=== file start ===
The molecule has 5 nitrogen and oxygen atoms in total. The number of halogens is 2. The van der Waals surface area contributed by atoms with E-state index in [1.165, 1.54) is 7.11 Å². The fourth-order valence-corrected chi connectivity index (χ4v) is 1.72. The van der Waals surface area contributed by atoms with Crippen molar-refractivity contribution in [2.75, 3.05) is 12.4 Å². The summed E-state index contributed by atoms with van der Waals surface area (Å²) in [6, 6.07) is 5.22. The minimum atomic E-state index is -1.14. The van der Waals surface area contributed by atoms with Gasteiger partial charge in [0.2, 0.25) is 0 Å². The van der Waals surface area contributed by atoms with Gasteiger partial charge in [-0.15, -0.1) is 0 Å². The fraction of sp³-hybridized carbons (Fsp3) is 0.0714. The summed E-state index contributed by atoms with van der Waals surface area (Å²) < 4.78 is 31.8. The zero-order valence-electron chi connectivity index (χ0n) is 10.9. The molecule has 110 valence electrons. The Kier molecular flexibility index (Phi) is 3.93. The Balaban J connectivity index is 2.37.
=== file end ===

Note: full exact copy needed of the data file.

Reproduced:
The molecule has 5 nitrogen and oxygen atoms in total. The number of halogens is 2. The van der Waals surface area contributed by atoms with E-state index in [1.165, 1.54) is 7.11 Å². The fourth-order valence-corrected chi connectivity index (χ4v) is 1.72. The van der Waals surface area contributed by atoms with Crippen molar-refractivity contribution in [2.75, 3.05) is 12.4 Å². The summed E-state index contributed by atoms with van der Waals surface area (Å²) in [6, 6.07) is 5.22. The minimum atomic E-state index is -1.14. The van der Waals surface area contributed by atoms with Gasteiger partial charge in [0.2, 0.25) is 0 Å². The van der Waals surface area contributed by atoms with Gasteiger partial charge in [-0.15, -0.1) is 0 Å². The fraction of sp³-hybridized carbons (Fsp3) is 0.0714. The summed E-state index contributed by atoms with van der Waals surface area (Å²) < 4.78 is 31.8. The zero-order valence-electron chi connectivity index (χ0n) is 10.9. The molecule has 110 valence electrons. The Kier molecular flexibility index (Phi) is 3.93. The Balaban J connectivity index is 2.37.